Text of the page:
Imagine a future where no one goes to an office, but rather, does all their work via the internet. This isn’t science fiction. The independence of being a freelancer, entrepreneur or digital nomad is becoming a reality for more people every day.
There are a wealth of options for finding office space in Cambodia. Indeed, it is estimated that new projects next year will bring over 112,000 additional square metres of strata-titled office space to the market.
A report from CBRE Cambodia showed that, over the third quarter of this year, office space supply grew by 4.6 percent over the previous quarter. What’s more, occupancy rates also increased by 4.7 percent.
As the Kingdom becomes more urban and more technologically connected, startup culture and opportunities for small- and medium-sized enterprises (SMEs) are growing. Many of these local businesses have trouble getting initial capital. Coworking spaces are mitigating this problem.
Coworking spaces usually offer up desks, internet and other office amenities for less than $100 a month. They are a niche market at this point, but could soon be integrated into mixed-use complexes or residences.
Melanie Mossard, director of venture support at Impact Hub, a socially-minded coworking space, said the group was mainly focused on building a community to inspire, connect and support Cambodian youths.
“Our community is mostly made up of those who have joined our incubator and entrepreneurship programmes. Ninety-three 192 entrepreneurs are Khmer. They tend to be students or recent graduates under 30,” she said, adding that access to capital and proper business communication skills were two big obstacles for local entrepreneurs.
There are coworking spaces in the capital that already offer a huge cross-section of different options. Factory, a huge complex on the south end of the city, is set up in what used to be an industrial space.
Speaking about the different areas of the complex, Factory’s Corbett Hix said, “Workspace 1 (Factory’s coworking space) was always meant to be the dedicated coworking space, while Factory as a whole was meant to be something much larger composed of a lot of different areas.”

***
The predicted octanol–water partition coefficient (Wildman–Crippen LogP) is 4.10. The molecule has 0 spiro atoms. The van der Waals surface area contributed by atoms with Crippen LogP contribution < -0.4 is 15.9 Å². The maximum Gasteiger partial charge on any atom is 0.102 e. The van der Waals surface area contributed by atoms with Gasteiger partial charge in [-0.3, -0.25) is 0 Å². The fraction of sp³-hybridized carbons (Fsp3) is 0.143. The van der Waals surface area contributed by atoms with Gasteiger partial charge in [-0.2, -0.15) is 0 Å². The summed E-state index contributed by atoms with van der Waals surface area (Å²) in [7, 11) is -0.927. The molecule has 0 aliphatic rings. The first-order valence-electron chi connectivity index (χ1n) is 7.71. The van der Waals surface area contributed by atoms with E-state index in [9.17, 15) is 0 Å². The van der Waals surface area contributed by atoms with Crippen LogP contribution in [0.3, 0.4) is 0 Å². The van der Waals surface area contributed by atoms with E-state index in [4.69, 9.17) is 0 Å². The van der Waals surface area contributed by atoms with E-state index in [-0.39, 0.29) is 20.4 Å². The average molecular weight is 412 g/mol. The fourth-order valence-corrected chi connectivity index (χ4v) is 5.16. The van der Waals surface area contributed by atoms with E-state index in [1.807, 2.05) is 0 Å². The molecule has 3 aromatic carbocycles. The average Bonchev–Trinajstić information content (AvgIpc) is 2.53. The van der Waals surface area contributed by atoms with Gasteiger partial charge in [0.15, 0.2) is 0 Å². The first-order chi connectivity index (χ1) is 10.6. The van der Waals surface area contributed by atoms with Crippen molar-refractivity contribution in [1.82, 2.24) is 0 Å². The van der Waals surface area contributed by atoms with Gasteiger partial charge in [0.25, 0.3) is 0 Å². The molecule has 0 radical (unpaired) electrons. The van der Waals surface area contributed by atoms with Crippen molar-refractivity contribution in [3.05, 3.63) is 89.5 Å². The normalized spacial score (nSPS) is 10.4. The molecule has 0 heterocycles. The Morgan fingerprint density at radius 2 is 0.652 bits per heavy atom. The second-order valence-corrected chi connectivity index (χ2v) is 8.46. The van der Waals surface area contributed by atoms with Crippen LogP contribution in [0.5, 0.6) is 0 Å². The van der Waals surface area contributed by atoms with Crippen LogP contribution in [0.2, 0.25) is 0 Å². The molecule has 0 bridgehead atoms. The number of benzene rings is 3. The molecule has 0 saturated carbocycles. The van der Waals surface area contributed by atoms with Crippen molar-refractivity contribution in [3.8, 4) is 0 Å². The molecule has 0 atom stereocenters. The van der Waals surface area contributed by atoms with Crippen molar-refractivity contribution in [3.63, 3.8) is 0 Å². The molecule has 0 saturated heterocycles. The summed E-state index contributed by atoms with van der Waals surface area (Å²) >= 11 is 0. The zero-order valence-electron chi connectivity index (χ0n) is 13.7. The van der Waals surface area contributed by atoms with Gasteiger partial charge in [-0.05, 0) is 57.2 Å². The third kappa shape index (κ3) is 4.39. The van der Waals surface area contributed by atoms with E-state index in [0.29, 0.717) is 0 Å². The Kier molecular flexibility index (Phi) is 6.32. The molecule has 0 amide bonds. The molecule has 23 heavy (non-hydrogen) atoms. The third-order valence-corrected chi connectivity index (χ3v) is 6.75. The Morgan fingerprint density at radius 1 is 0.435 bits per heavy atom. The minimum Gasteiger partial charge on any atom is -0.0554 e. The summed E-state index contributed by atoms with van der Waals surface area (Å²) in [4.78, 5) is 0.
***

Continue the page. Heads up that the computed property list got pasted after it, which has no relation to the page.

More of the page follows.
“Sixteen buildings make up Factory. Businesses here range from legal services and a marketing firm to a company doing high-end augmented reality for real estate … In other parts of the campus we have a woodworking factory, a skateboarding-focused NGO and Fly Phnom Penh, the country’s first trampoline park,” Mr Hix said, adding that the population of the complex was around 600, 70 percent of which were local firms.
Siem Reap, has also seen coworking spaces flourish over the past few years. However, the spaces here seem to blur the line between business and hospitality. AngkorHUB, for example, offers both coworking space and accommodation. It mainly targets digital nomads, those who work remotely while travelling.
Jeff Laflamme, the founder of AngkorHUB, said that coworking spaces are still a foreign concept in Cambodia. Many people, he said, would rather work in a cafe for the price of a drink.
Chou Samnang, the manager of Siem Reap’s BioLab, a cafe and workspace, said some entrepreneurs depended on tourists for business. They then suffer during low season, he said.
Mr Laflamme added that “one of the biggest obstacles for Cambodians is that they are simply unaware of the opportunities of entrepreneurship. The current education system doesn’t seem to be addressing the current global workplace shifts.”
It’s no surprise that coworking spaces still have to compete with the vast number of coffee shops in the Kingdom. Amazon and Coffee Today, both Thai-based cafe chains, have a combined total of over 150 locations in the country.